A few swift blows revealed just such a fault and the craftsman removed a one-inch layer, leaving the rock flat on the bottom. “Oops, not enough room for legs anymore, but it’ll still make a fine piece. Now I have to see if this rock has “hilo.”
This, he explained, means that the rock will fracture in the direction the sculptor intends, rather than “doing its own thing.”
“Qué bueno,” said Victor. “It has hilo,” and he deftly used the flat end of his pick to quickly give the rock the external shape he wanted. Then he turned the pick around and used the pointed end to begin hollowing it out. “These blows must be neither too heavy nor too light,” he commented as tiny chips flew everywhere.
“Don’t you ever get a piece in your eye? I asked, noting that neither he nor his father was wearing goggles. “Ha! All the time,” he said laughing.
“Sí sí,” chimed in his father: “Chips in the eye siempre!”
The rock now looked like a heart-shaped mortar and would be carried back down to Victor’s back yard for some two to three hours of fine tuning and smoothing. But before we left the mine, my companions walked me over to an enormous boulder.
“My family, the Coculas, have a project. We want to create the world’s largest molcajete. A year ago, we made one 1.7 meters in diameter and 64 centimeters high, decorated with chiles and tomatoes. It weighs between 800 and 850 kilos and is on permanent display at the original Burritos de Moyahua restaurant in Zacatecas. This year we hope to break our record and make one over two meters long, if, of course, this big rock has all the right characteristics.”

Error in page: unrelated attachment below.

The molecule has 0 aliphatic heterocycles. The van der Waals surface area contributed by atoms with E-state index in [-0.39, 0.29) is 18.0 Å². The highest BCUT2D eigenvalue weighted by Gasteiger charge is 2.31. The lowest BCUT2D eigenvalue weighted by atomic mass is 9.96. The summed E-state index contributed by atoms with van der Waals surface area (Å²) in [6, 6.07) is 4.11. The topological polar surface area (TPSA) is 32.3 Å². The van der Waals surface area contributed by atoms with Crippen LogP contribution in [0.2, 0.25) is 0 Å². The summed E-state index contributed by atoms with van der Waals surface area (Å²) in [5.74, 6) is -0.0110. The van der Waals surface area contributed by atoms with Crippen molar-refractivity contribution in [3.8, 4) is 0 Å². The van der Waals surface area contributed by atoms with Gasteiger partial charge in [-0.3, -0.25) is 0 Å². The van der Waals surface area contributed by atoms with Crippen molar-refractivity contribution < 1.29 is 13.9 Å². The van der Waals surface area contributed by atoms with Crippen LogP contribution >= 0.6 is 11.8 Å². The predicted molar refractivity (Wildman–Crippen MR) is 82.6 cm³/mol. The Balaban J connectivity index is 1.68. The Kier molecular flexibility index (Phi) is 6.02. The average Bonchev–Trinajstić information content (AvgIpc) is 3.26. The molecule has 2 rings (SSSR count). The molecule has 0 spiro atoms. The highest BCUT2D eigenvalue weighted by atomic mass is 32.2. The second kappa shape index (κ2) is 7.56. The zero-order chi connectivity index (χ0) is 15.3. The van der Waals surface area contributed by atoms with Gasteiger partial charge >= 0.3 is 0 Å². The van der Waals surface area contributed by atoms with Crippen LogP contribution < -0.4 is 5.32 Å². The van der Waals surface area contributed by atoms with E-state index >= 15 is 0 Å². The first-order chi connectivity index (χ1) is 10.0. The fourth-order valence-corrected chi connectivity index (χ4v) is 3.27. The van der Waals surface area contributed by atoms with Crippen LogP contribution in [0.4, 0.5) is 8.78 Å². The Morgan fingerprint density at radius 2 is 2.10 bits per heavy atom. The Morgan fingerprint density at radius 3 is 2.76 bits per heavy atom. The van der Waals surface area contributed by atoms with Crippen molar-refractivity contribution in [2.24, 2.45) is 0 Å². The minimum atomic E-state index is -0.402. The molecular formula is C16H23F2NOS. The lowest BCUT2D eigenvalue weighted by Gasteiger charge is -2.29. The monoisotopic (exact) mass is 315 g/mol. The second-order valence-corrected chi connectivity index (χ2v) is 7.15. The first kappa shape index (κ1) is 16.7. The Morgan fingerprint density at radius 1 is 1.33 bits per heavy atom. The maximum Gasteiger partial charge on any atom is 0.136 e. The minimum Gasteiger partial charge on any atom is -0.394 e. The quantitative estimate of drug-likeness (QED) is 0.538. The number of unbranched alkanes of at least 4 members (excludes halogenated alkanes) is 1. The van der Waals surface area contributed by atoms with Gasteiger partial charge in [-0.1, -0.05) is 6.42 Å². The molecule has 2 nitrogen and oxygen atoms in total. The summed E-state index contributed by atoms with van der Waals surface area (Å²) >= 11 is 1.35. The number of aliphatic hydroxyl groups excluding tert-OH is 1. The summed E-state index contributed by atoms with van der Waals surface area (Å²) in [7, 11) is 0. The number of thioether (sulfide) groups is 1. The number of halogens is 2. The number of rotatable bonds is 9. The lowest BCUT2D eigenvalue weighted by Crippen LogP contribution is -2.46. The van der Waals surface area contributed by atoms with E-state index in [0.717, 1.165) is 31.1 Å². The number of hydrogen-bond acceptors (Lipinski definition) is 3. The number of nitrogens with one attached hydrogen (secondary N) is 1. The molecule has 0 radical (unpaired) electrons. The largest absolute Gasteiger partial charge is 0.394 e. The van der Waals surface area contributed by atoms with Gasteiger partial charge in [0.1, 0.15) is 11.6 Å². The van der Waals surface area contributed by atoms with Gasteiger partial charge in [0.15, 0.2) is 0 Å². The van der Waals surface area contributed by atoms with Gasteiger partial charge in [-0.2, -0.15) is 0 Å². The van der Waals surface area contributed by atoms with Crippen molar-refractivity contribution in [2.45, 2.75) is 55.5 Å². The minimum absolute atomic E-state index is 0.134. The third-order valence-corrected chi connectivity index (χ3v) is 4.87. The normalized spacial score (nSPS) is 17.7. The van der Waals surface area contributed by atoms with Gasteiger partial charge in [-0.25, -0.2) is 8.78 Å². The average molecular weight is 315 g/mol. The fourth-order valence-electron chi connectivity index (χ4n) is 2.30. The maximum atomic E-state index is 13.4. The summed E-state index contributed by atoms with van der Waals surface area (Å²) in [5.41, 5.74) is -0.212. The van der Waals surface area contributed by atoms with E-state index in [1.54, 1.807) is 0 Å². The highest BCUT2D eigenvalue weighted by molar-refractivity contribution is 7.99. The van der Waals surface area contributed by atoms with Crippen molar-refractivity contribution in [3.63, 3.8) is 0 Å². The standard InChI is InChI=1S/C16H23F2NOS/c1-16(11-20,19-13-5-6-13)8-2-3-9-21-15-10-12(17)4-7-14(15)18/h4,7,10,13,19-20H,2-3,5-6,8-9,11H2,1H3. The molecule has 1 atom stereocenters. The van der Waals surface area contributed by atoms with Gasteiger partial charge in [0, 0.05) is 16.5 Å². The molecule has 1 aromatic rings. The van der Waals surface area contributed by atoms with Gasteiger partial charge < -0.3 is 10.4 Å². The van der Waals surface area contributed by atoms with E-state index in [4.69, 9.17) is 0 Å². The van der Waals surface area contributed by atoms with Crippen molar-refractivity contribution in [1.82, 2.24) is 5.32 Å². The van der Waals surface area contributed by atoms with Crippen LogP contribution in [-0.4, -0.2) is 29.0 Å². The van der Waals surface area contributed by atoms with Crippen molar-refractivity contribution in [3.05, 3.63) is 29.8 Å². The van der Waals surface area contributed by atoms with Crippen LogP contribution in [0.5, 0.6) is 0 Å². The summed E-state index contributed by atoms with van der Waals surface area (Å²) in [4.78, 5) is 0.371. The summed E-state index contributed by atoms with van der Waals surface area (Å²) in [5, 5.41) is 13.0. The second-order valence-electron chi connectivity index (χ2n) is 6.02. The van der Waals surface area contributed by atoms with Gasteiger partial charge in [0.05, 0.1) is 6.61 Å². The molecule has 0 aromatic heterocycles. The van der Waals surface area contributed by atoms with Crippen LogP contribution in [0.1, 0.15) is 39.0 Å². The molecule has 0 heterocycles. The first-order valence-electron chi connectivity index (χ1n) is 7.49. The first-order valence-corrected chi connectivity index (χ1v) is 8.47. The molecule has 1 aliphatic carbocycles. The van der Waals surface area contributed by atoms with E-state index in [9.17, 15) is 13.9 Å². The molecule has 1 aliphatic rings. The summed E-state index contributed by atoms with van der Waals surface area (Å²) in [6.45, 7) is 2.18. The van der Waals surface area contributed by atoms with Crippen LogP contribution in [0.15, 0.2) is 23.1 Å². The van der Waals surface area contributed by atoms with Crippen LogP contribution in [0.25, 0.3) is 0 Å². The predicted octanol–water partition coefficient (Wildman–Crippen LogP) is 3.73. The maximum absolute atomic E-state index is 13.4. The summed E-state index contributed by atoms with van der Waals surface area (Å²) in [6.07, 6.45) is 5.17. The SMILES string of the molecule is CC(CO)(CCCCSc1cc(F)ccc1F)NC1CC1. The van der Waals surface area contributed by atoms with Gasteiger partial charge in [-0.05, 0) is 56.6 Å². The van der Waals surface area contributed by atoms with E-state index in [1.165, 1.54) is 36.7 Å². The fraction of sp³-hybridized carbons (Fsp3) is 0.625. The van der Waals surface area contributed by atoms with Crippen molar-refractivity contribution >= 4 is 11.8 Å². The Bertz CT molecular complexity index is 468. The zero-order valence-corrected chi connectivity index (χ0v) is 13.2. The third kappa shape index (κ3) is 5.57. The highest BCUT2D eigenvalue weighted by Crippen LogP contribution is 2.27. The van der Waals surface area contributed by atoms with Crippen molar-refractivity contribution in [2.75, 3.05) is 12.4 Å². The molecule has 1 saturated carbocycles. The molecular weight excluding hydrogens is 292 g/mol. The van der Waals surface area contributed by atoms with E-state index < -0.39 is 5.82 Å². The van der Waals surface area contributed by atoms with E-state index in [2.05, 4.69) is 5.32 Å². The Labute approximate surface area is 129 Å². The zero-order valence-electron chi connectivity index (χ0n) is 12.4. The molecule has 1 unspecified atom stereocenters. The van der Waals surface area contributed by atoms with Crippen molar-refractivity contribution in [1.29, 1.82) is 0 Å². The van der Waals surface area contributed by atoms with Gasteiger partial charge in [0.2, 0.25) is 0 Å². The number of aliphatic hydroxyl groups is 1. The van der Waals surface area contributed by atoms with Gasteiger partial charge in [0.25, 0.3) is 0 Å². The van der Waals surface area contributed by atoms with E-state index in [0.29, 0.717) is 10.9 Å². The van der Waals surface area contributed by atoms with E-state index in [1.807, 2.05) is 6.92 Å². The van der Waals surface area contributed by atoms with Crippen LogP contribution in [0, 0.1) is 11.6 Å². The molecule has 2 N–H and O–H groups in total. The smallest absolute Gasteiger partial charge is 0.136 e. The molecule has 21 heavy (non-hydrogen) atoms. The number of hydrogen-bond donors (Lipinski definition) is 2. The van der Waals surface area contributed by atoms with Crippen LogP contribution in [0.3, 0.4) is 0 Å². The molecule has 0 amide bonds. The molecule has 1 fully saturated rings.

Just moving the giant rock will involve expenses and the Coculas are looking for all the sponsors they can find… and the first steps have already been taken to try registering their giant mortar in the Guinness Book of Records.
The ceramics master of San Juan
While it is quite difficult to locate the artisans in the two above-mentioned towns, the pueblo of San Juan Evangelista actually boasts a Plaza de los Artesanos, which is surrounded by workshops where lumps of clay are turned into works of art.
In one of these talleres, we walked in on Martín Navarro Ibarra, who was intently working on a beautiful figure of an owl which — when he turned it — proved to be a pencil holder as well. Several other unfinished pieces lay on his desk, each one demonstrating the extraordinary imagination, skill and attention to detail of this master sculptor.
When we asked him about the tradition of ceramic-making in San Juan, Navarro Ibarra told us that in his town, three generations have been developing their skills in this medium, all of them inspired by his great uncle, Don Sixto Ibarra (1928-2001) who, it seems, became interested in ceramics when he found figurines in a shaft tomb near the town. “My great uncle started out trying to duplicate the ancient pieces he had found, but ended up founding a school of creative sculpting, especially in the medium of burnished clay.”